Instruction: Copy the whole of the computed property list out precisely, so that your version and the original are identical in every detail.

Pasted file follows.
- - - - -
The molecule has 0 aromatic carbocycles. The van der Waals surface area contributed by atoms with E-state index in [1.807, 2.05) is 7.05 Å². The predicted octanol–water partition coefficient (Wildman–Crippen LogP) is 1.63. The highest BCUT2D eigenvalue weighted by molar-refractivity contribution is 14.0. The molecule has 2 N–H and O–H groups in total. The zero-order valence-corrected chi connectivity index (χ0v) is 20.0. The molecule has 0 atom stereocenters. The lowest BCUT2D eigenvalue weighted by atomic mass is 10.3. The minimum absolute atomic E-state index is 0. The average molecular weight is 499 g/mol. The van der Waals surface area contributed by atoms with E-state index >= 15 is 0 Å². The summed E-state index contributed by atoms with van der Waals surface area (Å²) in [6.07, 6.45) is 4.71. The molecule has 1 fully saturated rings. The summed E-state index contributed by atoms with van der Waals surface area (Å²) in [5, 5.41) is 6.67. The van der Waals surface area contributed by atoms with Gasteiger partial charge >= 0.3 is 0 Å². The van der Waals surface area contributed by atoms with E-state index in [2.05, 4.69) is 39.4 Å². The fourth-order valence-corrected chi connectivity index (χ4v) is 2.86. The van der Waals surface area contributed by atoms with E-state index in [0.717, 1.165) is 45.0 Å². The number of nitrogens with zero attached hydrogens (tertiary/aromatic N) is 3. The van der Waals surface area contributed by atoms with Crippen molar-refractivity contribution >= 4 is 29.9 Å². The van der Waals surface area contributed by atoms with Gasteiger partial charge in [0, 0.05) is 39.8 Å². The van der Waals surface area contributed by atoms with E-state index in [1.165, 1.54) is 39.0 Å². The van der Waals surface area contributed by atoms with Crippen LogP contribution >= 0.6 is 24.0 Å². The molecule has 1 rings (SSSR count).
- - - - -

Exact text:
The molecule has 0 aromatic carbocycles. The van der Waals surface area contributed by atoms with E-state index in [1.807, 2.05) is 7.05 Å². The predicted octanol–water partition coefficient (Wildman–Crippen LogP) is 1.63. The highest BCUT2D eigenvalue weighted by molar-refractivity contribution is 14.0. The molecule has 2 N–H and O–H groups in total. The zero-order valence-corrected chi connectivity index (χ0v) is 20.0. The molecule has 0 atom stereocenters. The lowest BCUT2D eigenvalue weighted by atomic mass is 10.3. The minimum absolute atomic E-state index is 0. The average molecular weight is 499 g/mol. The van der Waals surface area contributed by atoms with E-state index >= 15 is 0 Å². The summed E-state index contributed by atoms with van der Waals surface area (Å²) in [6.07, 6.45) is 4.71. The molecule has 1 fully saturated rings. The summed E-state index contributed by atoms with van der Waals surface area (Å²) in [5, 5.41) is 6.67. The van der Waals surface area contributed by atoms with Gasteiger partial charge >= 0.3 is 0 Å². The van der Waals surface area contributed by atoms with E-state index in [2.05, 4.69) is 39.4 Å². The fourth-order valence-corrected chi connectivity index (χ4v) is 2.86. The van der Waals surface area contributed by atoms with E-state index in [0.717, 1.165) is 45.0 Å². The number of nitrogens with zero attached hydrogens (tertiary/aromatic N) is 3. The van der Waals surface area contributed by atoms with Crippen molar-refractivity contribution >= 4 is 29.9 Å². The van der Waals surface area contributed by atoms with Gasteiger partial charge in [0, 0.05) is 39.8 Å². The van der Waals surface area contributed by atoms with E-state index in [1.165, 1.54) is 39.0 Å². The van der Waals surface area contributed by atoms with Crippen LogP contribution >= 0.6 is 24.0 Å². The molecule has 1 rings (SSSR count).